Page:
Saturday, January 28, 2012

Except the Queen, by Jane Yolen and Midori Snyder


Now and again I hope to offer a few comments on books I’ve read that seem to me connected to the concept of “sideways-in” fantasy. Today’s post does that. (Warning: This post contains spoilers.)

Image from penguin.com
Except the Queen, a recent (2010) novel by Jane Yolen and Midori Snyder, takes the folktale tradition—with some non-traditional influences—in an interesting direction. First, the lead characters are two low-ranking sister fairies who are banished from the fairy world to the human one, where they appear as old women. However, unbeknown to them, a power struggle is brewing between the fairy Queen and the unseelie host, personified in this tale by a figure called “Redcap.” Second, the setting is today’s urban U.S., where college-aged kids are getting violated in various ways by evil fairies. Third, the real heroine of the story is a girl alienated from her roots, who turns out to be the Queen’s daughter. True to many fantasy novels, the low-ranking lead characters play a vital role in saving the world (at least the fairy one) from some catastrophe.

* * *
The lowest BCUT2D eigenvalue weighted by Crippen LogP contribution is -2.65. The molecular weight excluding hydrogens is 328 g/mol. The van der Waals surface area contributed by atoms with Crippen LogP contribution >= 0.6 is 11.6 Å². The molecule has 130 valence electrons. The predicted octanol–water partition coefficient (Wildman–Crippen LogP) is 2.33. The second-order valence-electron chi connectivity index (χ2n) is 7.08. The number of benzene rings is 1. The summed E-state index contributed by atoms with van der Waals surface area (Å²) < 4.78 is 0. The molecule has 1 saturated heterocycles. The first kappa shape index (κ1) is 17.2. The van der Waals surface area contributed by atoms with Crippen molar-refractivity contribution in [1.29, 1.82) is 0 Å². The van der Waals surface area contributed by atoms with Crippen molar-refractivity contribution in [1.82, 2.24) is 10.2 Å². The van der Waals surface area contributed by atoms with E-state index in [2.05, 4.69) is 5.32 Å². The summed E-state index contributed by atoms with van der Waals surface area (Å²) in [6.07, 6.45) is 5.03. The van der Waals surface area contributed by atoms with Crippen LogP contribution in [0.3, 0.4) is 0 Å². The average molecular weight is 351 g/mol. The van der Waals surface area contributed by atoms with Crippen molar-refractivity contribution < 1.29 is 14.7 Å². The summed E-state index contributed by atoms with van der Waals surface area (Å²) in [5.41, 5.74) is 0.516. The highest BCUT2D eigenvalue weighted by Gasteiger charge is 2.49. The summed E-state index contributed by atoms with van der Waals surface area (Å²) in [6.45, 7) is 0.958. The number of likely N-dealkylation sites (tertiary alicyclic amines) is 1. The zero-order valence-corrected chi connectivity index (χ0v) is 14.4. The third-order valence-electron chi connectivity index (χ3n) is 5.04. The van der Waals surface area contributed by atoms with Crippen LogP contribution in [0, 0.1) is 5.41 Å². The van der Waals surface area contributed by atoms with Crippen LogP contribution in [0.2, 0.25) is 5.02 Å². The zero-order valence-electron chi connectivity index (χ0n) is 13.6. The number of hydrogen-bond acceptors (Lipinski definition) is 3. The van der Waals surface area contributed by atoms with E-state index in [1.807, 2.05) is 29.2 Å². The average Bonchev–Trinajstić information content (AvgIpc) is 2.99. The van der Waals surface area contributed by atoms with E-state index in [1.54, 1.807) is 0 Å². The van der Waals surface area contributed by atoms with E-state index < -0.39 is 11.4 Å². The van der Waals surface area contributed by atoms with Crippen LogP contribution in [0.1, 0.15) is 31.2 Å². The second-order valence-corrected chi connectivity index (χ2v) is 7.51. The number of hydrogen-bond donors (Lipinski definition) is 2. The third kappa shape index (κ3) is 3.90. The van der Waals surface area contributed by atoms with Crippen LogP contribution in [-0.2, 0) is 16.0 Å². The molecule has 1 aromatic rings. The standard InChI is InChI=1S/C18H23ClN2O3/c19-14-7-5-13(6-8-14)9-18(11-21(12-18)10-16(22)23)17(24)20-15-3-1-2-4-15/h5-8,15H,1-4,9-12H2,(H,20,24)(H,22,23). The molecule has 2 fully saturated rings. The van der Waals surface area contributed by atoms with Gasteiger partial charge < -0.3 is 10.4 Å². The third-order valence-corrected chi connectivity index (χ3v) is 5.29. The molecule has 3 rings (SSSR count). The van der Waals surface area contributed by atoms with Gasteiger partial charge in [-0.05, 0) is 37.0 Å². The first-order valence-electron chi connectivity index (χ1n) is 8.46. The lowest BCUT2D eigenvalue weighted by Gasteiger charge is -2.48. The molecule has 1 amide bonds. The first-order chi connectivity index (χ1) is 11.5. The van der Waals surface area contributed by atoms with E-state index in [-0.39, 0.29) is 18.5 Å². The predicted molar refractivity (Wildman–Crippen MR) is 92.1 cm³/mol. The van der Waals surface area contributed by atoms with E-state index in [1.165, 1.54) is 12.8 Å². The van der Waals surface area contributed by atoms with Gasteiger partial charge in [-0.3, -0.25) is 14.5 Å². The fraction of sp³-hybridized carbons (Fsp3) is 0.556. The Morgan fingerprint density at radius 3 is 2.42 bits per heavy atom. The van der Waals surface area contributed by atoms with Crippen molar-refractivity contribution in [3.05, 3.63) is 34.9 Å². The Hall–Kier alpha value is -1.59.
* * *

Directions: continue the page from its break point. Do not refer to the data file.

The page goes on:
If you think about this novel in terms of how it handles the folktale tradition, some interesting points emerge. One, the writers have worked hard to bring forward a consistent vision of the fey realm, its workings and (in the part of the tradition from which they draw) its dual nature (good and evil fairy courts, in particular). Their portrayal of the fey realm succeeds insofar as it evokes an almost pagan sensibility. It’s not the only way to think of fairies, but it is potent, frightening, and thoroughly magicked. (Compare, for instance, “Tamlane,” among the darker fairy tales.)

Another point seems obvious: The writers have given serious thought to how this fey realm could be thought to interact with ours. Like many fantasies set in today’s world, things happen in the story that would seriously restructure the world as we know it. This leads to what amounts to an alternate “modern world,” much like fantasy set in the vaguely “Middle Ages” amounts to an alternate “medieval world.” More, the tale takes on an almost apocalyptic feel toward its end. If you don’t care for that sort of thing, then you don’t. But it’s part of the modern fantasy tradition.